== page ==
Prescription Painkiller Addiction: 7 Myths
Experts Debunk Myths About Prescription Pain Medication Addiction
Prescription pain medicine addiction grabs headlines when it sends celebrities spinning out of control. It also plagues many people out of the spotlight who grapple with painkiller addiction behind closed doors.
But although widespread, addiction to prescription painkillers is also widely misunderstood -- and those misunderstandings can be dangerous and frightening for patients dealing with pain.
Where is the line between appropriate use and addiction to prescription pain medicines? And how can patients stay on the right side of that line, without suffering needlessly?
For answers, WebMD spoke with two pain medicine doctors, an expert from the National Institute on Drug Abuse, and a psychiatrist who treats addictions.
Here are seven myths they identified about addiction to prescription pain medication.
1. Myth: If I need higher doses or have withdrawal symptoms when I quit, I'm addicted.
Reality: That might sound like addiction to you, but it's not how doctors and addiction specialists define addiction.
"Everybody can become tolerant and dependent to a medication, and that does not mean that they are addicted," says Christopher Gharibo, MD, director of pain medicine at the NYU Langone Medical School and NYU Hospital for Joint Diseases.
Tolerance and dependence don't just happen with prescription pain drugs, notes Scott Fishman, MD, professor of anesthesiology and chief of the division of pain medicine at the University of California, Davis School of Medicine.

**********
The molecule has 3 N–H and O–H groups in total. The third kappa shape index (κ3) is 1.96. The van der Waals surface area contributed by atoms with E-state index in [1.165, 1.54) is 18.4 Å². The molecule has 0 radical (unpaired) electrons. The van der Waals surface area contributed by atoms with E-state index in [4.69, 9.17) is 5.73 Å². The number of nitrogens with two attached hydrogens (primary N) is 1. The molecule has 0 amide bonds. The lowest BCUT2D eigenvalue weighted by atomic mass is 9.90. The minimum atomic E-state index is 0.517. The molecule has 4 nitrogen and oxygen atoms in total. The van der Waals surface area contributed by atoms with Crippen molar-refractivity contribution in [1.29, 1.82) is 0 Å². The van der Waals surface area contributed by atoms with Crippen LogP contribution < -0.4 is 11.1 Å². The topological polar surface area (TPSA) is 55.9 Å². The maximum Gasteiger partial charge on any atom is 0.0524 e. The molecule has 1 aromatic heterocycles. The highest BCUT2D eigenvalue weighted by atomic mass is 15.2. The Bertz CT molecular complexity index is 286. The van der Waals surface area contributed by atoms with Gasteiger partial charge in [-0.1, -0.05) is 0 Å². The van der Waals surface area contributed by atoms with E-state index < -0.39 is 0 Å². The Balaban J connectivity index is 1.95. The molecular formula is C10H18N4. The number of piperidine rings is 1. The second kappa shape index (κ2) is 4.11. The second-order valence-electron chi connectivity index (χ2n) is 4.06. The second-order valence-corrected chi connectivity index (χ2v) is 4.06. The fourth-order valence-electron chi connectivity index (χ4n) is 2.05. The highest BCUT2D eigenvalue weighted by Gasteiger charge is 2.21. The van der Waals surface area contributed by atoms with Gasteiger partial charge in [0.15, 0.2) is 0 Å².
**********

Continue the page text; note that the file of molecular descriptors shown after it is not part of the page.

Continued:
"They occur in drugs that aren't addictive at all, and they occur in drugs that are addictive. So it's independent of addiction," says Fishman, who is the president and chairman of the American Pain Foundation and a past president of the American Academy of Pain Medication.
Many people mistakenly use the term "addiction" to refer to physical dependence. That includes doctors. "Probably not a week goes by that I don't hear from a doctor who wants me to see their patient because they think they're addicted, but really they're just physically dependent," Fishman says.
Fishman defines addiction as a "chronic disease ... that's typically defined by causing the compulsive use of a drug that produces harm or dysfunction, and the continued use despite that dysfunction."
For instance, someone who's addicted might have symptoms such as "having drugs interfere with your ability to function in your role [or] spending most of your time trying to procure a drug and take the drug," says Susan Weiss, PhD, chief of the science policy branch at the National Institute on Drug Abuse.
"Physical dependence, which can include tolerance and withdrawal, is different," says Weiss. "It's a part of addiction but it can happen without someone being addicted."
She adds that if people have withdrawal symptoms when they stop taking their painkiller, "it means that they need to be under a doctor's care to stop taking the drugs, but not necessarily that they're addicted."